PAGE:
by Mike Ratliff
2 Πᾶσαν χαρὰν ἡγήσασθε, ἀδελφοί μου, ὅταν πειρασμοῖς περιπέσητε ποικίλοις, 3 γινώσκοντες ὅτι τὸ δοκίμιον ὑμῶν τῆς πίστεως κατεργάζεται ὑπομονήν. 4 ἡ δὲ ὑπομονὴ ἔργον τέλειον ἐχέτω, ἵνα ἦτε τέλειοι καὶ ὁλόκληροι ἐν μηδενὶ λειπόμενοι.James 1:2-4 (NA28)
2 Consider it all joy my brothers whenever you fall into various trials 3 knowing that the testing of your faith produces endurance. 4 And let endurance have its full effect that you may be mature and complete lacking in nothing. James 1:2-4 (translated from the NA28 Greek text)
The man-centered religions that claim to be “Christian” in our time could never take James 1:2-4 literally. No, instead, they must demand from their own man-made Jesus that they have their best life now and that the Sun stand still so that they can fulfill the vision that they claim to have received from him. This whole idea of a faith that is self-renouncing while submitting to Christ as Lord in all things, taking up our crosses, bearing his reproach outside the gates because he bore our reproach to pay the price to atone for our sins is totally alien to those “so-called Christians” in those “religions.” Add to that the fiery trials of sanctification and they claim that we are taking the Bible too literally and that since God is love, he would never do that to anyone.
Here is James 1:2-18 from the NASB.
2 Consider it all joy, my brethren, when you encounter various trials, 3 knowing that the testing of your faith produces endurance. 4 And let endurance have its perfect result, so that you may be perfect and complete, lacking in nothing.
5 But if any of you lacks wisdom, let him ask of God, who gives to all generously and without reproach, and it will be given to him. 6 But he must ask in faith without any doubting, for the one who doubts is like the surf of the sea, driven and tossed by the wind. 7 For that man ought not to expect that he will receive anything from the Lord, 8 being a double-minded man, unstable in all his ways.
9 But the brother of humble circumstances is to glory in his high position; 10 and the rich man is to glory in his humiliation, because like flowering grass he will pass away. 11 For the sun rises with a scorching wind and withers the grass; and its flower falls off and the beauty of its appearance is destroyed; so too the rich man in the midst of his pursuits will fade away.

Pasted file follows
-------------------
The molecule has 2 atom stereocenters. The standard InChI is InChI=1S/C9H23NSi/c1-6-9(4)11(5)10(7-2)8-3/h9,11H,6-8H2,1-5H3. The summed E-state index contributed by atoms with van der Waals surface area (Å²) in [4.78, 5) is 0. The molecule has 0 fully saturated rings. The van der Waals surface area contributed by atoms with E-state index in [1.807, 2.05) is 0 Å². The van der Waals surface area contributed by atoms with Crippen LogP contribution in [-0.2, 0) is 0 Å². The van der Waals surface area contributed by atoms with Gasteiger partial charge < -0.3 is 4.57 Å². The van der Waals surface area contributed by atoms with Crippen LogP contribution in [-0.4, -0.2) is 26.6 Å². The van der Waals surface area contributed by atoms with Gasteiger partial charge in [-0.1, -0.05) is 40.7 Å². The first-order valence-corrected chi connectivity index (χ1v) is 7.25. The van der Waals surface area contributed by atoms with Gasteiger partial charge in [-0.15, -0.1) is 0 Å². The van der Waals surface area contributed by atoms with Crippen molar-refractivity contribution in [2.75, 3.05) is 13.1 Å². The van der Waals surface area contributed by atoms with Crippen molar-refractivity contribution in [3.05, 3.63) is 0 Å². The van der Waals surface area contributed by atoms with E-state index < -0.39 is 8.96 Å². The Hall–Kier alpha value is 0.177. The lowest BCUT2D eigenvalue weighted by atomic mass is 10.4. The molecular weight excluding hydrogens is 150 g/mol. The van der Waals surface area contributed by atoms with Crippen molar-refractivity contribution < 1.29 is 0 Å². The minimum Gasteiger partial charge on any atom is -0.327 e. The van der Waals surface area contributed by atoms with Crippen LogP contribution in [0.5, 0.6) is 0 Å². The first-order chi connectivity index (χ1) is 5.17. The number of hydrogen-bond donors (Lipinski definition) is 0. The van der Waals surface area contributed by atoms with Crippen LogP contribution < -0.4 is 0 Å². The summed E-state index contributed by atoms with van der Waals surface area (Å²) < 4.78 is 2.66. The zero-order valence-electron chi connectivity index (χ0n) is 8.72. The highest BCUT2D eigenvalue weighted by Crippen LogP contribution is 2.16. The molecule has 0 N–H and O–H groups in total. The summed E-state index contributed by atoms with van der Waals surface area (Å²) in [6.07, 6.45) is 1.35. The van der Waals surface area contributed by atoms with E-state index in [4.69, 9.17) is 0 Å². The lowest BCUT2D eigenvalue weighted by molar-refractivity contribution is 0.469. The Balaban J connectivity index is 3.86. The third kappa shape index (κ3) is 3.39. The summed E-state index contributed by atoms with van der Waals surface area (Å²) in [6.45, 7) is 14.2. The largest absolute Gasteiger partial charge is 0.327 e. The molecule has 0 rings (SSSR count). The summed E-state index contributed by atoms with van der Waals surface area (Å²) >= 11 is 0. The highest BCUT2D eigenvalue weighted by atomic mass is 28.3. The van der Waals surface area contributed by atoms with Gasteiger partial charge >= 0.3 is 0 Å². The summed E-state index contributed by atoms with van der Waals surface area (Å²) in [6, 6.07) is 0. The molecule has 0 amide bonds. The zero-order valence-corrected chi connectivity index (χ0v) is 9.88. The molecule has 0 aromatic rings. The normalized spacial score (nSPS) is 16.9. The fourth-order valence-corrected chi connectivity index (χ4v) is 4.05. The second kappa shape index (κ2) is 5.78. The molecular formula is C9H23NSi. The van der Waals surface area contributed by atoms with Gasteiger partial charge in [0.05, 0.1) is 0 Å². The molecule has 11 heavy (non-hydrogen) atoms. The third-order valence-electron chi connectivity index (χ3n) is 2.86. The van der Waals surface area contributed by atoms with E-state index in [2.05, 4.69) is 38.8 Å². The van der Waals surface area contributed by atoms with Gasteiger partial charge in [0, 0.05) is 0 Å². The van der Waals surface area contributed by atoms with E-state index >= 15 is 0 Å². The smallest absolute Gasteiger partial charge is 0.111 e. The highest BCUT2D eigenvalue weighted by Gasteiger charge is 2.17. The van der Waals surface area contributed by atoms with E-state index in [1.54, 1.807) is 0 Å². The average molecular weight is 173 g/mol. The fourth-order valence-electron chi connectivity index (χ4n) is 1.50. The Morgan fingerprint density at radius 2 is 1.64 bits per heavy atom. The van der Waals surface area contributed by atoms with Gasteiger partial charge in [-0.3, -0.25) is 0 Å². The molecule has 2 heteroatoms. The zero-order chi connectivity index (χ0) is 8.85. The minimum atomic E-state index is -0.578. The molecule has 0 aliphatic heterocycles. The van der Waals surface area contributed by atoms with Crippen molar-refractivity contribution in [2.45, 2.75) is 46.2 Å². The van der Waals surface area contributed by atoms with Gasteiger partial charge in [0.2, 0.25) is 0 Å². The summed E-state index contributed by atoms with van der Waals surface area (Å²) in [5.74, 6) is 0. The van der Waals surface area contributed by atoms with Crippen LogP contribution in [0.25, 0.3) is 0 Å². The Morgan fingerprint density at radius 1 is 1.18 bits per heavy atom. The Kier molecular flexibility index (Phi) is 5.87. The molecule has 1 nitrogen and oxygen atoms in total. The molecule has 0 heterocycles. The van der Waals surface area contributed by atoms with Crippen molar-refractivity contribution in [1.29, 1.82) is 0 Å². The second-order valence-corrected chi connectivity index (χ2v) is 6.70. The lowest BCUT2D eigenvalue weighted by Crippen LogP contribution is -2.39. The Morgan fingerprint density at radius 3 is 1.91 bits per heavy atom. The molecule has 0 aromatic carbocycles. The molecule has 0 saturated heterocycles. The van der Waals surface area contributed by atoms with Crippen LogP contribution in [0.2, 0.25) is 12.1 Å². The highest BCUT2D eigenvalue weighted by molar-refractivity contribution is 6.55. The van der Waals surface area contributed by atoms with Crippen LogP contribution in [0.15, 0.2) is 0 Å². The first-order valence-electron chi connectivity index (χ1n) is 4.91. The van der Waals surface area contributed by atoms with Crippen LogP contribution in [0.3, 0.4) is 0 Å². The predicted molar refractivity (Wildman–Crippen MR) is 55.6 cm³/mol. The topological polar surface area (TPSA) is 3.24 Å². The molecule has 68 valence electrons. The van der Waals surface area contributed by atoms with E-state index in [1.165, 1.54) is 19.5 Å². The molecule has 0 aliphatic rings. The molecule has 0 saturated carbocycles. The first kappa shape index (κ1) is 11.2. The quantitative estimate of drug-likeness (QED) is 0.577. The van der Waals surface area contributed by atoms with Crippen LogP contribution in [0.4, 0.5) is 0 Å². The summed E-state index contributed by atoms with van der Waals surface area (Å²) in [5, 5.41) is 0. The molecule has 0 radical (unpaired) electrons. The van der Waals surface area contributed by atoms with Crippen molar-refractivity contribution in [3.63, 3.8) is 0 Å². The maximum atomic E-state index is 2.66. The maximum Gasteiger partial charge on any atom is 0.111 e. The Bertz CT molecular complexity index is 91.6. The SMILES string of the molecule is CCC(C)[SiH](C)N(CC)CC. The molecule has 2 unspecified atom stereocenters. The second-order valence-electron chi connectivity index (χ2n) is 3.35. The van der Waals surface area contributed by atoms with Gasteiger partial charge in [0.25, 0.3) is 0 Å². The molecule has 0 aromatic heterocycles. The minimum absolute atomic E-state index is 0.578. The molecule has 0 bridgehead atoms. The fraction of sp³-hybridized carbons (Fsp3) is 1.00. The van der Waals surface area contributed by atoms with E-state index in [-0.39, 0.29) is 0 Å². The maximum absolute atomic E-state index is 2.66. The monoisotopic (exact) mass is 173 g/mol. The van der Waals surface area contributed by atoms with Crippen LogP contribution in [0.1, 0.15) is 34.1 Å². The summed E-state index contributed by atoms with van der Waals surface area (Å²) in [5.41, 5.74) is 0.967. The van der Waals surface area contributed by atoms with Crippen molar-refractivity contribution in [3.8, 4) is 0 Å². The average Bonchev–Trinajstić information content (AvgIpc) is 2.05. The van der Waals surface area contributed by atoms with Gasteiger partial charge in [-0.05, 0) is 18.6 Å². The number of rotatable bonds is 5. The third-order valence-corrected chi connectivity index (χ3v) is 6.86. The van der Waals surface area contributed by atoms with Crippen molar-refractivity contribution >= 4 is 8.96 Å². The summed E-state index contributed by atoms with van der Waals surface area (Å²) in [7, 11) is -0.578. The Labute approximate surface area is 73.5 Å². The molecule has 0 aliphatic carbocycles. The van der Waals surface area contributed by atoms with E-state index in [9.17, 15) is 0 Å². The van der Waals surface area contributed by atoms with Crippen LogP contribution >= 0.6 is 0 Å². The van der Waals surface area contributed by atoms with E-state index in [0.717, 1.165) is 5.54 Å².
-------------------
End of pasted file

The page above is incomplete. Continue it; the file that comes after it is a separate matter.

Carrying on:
12 Blessed is a man who perseveres under trial; for once he has been approved, he will receive the crown of life which the Lord has promised to those who love Him. 13 Let no one say when he is tempted, “I am being tempted by God”; for God cannot be tempted by evil, and He Himself does not tempt anyone. 14 But each one is tempted when he is carried away and enticed by his own lust. 15 Then when lust has conceived, it gives birth to sin; and when sin is accomplished, it brings forth death. 16 Do not be deceived, my beloved brethren. 17 Every good thing given and every perfect gift is from above, coming down from the Father of lights, with whom there is no variation or shifting shadow. 18 In the exercise of His will He brought us forth by the word of truth, so that we would be a kind of first fruits among His creatures. James 1:2-18 (NASB)
What do we learn here? The word “trials” translates the noun πειρασμοῖς (peirasmois), which is the Dative, Plural of πειρασμός (peirasmos), “refers either to a testing or a temptation to do something wrong.” In other words, this is anything that challenges our faith. How are we as Christians to react when we fall into various πειρασμοῖς? James uses the phrase, “Πᾶσαν χαρὰν ἡγήσασθε,” or “all joy consider it.” In other words, Christians endure with complete joy in the Lord who is sovereign over all things including their trials. In vv3,4 we see what God accomplishes in these trials. As we endure these tests of faith by being joyful in the Lord in the midst of them this produces steadfastness or endurance. As God takes us through these trials and we continue to increase in endurance by His grace, then we mature, becoming more and more Christlike, wise, and humble as we are able to live in the midst of this lost and dying world with peace and joy.
As we go through these tests and trials, we ask God for wisdom in faith believing. James’ example in vv5-8 contrasts one who asks believing with those who ask in doubt. I have seen both. I have seen Christians overcome with despair in the midst of trials and it was as if there was nothing I could do for them. I prayed for them to calm down and trust the Lord, but those people were very self-centered and I often wondered if they were believers at all. On the other hand, I have ministered to wives who have lost husbands and parents who have lost children and their maturity, their joy in the Lord in the face of those trials was astounding. Yes they grieved, but I could see the peace of the Lord in them.
Skip down to vv16-17. James actually equates our fiery trials with good and perfect gifts from God . He then compares them with our salvation in v18 which he says was of God’s own will that he saved us by the Word of truth. Our regeneration is not just a wish, but an active expression of God’s will, which he always has the power to accomplish. In the Greek the phrase translated as “of his will” is at the beginning of the sentence, which means James intends to emphasize that the sovereign will of God is the source of our new life in Christ. Therefore, we should be all the more willing to trust God in the midst of the fiery tests and trials that we fall into because he has allowed them and he is taking us through them, all for his glory, and all for our eternal good.
Soli Deo Gloria